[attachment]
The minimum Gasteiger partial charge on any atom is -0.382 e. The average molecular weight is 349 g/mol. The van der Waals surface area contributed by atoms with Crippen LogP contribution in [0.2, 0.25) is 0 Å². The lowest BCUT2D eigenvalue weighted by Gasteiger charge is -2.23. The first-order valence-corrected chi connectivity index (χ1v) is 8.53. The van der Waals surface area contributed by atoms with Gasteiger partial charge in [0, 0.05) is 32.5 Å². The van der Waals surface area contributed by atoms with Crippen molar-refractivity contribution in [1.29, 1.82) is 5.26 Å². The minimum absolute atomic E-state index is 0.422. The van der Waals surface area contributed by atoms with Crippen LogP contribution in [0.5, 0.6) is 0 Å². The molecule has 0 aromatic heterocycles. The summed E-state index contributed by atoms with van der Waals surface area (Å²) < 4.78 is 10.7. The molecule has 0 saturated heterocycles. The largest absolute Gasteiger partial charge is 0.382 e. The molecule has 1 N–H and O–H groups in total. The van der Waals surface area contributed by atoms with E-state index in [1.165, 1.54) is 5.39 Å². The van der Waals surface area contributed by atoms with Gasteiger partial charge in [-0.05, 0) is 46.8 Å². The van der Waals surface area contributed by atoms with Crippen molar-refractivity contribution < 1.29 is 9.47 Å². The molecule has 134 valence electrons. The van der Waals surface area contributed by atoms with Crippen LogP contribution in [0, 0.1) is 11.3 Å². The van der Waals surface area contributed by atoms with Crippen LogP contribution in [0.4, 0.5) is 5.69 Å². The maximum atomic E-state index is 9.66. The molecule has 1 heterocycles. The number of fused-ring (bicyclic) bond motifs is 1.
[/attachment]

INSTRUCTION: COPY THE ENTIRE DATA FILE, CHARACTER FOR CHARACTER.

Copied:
The minimum Gasteiger partial charge on any atom is -0.382 e. The average molecular weight is 349 g/mol. The van der Waals surface area contributed by atoms with Crippen LogP contribution in [0.2, 0.25) is 0 Å². The lowest BCUT2D eigenvalue weighted by Gasteiger charge is -2.23. The first-order valence-corrected chi connectivity index (χ1v) is 8.53. The van der Waals surface area contributed by atoms with Gasteiger partial charge in [0, 0.05) is 32.5 Å². The van der Waals surface area contributed by atoms with Crippen molar-refractivity contribution in [1.29, 1.82) is 5.26 Å². The minimum absolute atomic E-state index is 0.422. The van der Waals surface area contributed by atoms with Crippen LogP contribution in [0.5, 0.6) is 0 Å². The molecule has 0 aromatic heterocycles. The summed E-state index contributed by atoms with van der Waals surface area (Å²) < 4.78 is 10.7. The molecule has 0 saturated heterocycles. The largest absolute Gasteiger partial charge is 0.382 e. The molecule has 1 N–H and O–H groups in total. The van der Waals surface area contributed by atoms with E-state index in [1.165, 1.54) is 5.39 Å². The van der Waals surface area contributed by atoms with Gasteiger partial charge in [-0.05, 0) is 46.8 Å². The van der Waals surface area contributed by atoms with Crippen molar-refractivity contribution < 1.29 is 9.47 Å². The molecule has 134 valence electrons. The van der Waals surface area contributed by atoms with Crippen LogP contribution in [0, 0.1) is 11.3 Å². The van der Waals surface area contributed by atoms with Crippen LogP contribution in [0.4, 0.5) is 5.69 Å². The maximum atomic E-state index is 9.66. The molecule has 1 heterocycles. The number of fused-ring (bicyclic) bond motifs is 1.